Work on automating software vulnerability discovery has long been hampered by a shortage of ground truth corpora with which to evaluate tools and techniques. This lack of ground truth prevents authors and users of tools from being able to measure fundamental quantities such as the miss and false alarm rates of bug-finding systems.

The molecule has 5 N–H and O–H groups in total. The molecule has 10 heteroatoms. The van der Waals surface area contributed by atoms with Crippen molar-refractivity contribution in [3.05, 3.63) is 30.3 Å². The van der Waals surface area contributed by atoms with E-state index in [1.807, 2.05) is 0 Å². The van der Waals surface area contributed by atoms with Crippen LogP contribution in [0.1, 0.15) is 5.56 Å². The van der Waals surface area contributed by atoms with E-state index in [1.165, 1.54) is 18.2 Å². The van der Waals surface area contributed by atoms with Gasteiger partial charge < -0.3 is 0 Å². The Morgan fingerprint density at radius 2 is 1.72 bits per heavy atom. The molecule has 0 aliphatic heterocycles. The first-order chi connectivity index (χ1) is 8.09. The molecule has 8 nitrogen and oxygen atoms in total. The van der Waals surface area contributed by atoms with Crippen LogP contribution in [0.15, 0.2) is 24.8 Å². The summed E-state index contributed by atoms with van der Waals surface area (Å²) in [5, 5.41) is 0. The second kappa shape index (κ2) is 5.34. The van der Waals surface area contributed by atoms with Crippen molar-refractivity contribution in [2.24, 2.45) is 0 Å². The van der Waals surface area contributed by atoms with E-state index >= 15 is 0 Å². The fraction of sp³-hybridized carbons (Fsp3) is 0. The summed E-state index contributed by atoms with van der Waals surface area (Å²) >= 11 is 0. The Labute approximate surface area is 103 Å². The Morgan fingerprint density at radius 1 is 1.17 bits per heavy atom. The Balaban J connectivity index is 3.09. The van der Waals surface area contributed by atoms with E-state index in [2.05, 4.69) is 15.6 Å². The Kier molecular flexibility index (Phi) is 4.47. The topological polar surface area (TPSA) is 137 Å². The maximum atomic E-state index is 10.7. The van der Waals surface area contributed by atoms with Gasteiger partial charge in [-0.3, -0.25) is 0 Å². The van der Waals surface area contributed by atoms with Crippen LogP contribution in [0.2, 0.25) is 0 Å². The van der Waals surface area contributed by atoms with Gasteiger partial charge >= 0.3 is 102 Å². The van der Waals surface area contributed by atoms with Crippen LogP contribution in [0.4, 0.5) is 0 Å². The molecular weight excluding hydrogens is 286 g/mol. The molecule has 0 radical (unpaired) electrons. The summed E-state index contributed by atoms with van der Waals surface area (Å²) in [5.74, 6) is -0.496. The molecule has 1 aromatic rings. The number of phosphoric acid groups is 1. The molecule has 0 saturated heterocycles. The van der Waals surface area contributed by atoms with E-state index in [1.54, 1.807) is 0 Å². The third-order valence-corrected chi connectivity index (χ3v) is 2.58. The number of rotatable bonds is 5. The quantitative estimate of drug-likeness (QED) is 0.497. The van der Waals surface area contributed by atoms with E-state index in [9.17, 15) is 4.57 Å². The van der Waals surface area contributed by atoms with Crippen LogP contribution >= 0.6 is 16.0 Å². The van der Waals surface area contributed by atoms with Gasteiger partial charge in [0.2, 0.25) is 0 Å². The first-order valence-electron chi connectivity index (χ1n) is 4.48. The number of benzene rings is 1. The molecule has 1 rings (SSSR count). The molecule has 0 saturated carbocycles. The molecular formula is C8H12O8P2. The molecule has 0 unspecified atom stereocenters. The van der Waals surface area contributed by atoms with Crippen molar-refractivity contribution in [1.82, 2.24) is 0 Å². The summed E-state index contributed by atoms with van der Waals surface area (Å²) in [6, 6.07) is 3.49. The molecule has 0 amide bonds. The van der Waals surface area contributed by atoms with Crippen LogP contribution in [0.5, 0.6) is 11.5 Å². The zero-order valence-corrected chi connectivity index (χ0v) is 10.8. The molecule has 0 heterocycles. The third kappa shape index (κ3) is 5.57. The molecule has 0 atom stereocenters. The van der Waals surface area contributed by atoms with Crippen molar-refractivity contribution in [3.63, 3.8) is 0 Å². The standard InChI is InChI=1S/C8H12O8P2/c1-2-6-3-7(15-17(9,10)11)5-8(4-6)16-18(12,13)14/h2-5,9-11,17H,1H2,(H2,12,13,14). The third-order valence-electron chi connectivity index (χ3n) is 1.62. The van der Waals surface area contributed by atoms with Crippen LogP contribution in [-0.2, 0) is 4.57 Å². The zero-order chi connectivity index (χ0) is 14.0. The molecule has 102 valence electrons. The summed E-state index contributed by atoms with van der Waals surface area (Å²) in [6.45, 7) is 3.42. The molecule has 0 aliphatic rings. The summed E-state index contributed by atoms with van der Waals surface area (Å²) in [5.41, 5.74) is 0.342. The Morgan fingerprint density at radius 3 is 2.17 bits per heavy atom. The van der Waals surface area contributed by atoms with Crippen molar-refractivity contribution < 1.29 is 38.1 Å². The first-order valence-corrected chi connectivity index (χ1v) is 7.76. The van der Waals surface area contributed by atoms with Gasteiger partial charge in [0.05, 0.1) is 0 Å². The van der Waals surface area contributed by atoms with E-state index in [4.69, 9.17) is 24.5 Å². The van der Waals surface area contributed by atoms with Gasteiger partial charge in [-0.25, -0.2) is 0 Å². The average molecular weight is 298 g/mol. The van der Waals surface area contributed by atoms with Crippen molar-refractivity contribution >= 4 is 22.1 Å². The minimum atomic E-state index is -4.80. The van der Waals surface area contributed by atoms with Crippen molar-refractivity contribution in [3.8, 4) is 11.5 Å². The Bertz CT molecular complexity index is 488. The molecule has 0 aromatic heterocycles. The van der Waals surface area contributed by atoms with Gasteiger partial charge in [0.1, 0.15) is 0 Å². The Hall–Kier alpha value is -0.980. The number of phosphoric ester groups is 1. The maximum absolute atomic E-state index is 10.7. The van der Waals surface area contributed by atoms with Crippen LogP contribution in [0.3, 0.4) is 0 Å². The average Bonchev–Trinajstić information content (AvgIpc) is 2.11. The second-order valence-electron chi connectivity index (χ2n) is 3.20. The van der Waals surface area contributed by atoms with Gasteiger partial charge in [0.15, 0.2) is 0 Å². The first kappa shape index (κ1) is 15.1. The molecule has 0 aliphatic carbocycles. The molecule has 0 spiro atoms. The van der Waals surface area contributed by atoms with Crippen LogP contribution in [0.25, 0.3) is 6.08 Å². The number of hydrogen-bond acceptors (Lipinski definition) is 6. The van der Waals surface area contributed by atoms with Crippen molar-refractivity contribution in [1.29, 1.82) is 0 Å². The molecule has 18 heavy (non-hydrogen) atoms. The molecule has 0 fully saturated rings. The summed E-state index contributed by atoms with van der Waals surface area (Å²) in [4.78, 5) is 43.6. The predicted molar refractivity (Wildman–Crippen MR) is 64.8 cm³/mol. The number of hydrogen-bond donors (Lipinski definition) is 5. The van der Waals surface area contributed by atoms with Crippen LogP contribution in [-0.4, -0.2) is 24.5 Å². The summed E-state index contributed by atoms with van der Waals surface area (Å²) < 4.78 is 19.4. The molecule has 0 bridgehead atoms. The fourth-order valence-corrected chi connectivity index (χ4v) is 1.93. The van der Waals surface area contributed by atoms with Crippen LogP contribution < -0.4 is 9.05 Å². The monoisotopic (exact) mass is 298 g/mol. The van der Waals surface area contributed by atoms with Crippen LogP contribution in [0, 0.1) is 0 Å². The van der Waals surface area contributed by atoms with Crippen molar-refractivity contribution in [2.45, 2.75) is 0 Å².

Large-scale Automated Vulnerability Addition (LAVA), developed by MIT Lincoln Laboratory, is a novel system based on dynamic taint analysis that is capable of producing ground truth corpora by quickly and automatically injecting large numbers of realistic bugs into program source code. Every LAVA bug is accompanied by an input that triggers it, whereas normal inputs are extremely unlikely to do so. LAVA-generated vulnerabilities are synthetic but still realistic, as they are embedded deep within programs and triggered by real inputs. LAVA forms the basis of an approach for generating large ground truth vulnerability corpora on demand, enabling rigorous tool evaluation and providing a high-quality target for tool developers.